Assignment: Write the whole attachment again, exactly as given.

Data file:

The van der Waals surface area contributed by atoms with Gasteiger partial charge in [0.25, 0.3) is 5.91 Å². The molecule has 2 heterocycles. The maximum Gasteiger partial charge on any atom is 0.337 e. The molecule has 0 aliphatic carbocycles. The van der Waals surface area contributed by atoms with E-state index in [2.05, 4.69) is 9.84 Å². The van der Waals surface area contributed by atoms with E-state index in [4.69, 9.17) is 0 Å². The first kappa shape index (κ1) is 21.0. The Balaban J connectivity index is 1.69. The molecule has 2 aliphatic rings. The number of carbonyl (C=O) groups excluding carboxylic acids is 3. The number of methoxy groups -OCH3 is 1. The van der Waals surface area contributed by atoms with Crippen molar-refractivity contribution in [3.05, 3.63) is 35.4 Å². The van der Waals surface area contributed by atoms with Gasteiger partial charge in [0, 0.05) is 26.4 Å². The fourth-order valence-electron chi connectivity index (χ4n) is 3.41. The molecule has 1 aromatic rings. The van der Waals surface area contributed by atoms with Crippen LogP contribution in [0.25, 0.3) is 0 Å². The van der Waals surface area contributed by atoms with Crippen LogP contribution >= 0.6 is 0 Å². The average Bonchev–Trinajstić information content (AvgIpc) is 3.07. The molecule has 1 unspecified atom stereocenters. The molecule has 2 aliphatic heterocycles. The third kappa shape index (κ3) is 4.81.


The van der Waals surface area contributed by atoms with Gasteiger partial charge in [0.25, 0.3) is 5.91 Å². The molecule has 2 heterocycles. The maximum Gasteiger partial charge on any atom is 0.337 e. The molecule has 0 aliphatic carbocycles. The van der Waals surface area contributed by atoms with E-state index in [2.05, 4.69) is 9.84 Å². The van der Waals surface area contributed by atoms with E-state index in [4.69, 9.17) is 0 Å². The first kappa shape index (κ1) is 21.0. The Balaban J connectivity index is 1.69. The molecule has 2 aliphatic rings. The number of carbonyl (C=O) groups excluding carboxylic acids is 3. The number of methoxy groups -OCH3 is 1. The van der Waals surface area contributed by atoms with Crippen molar-refractivity contribution in [3.05, 3.63) is 35.4 Å². The van der Waals surface area contributed by atoms with Gasteiger partial charge in [0, 0.05) is 26.4 Å². The fourth-order valence-electron chi connectivity index (χ4n) is 3.41. The molecule has 1 aromatic rings. The van der Waals surface area contributed by atoms with Crippen LogP contribution in [0.25, 0.3) is 0 Å². The van der Waals surface area contributed by atoms with Crippen LogP contribution >= 0.6 is 0 Å². The average Bonchev–Trinajstić information content (AvgIpc) is 3.07. The molecule has 1 unspecified atom stereocenters. The molecule has 2 aliphatic heterocycles. The third kappa shape index (κ3) is 4.81.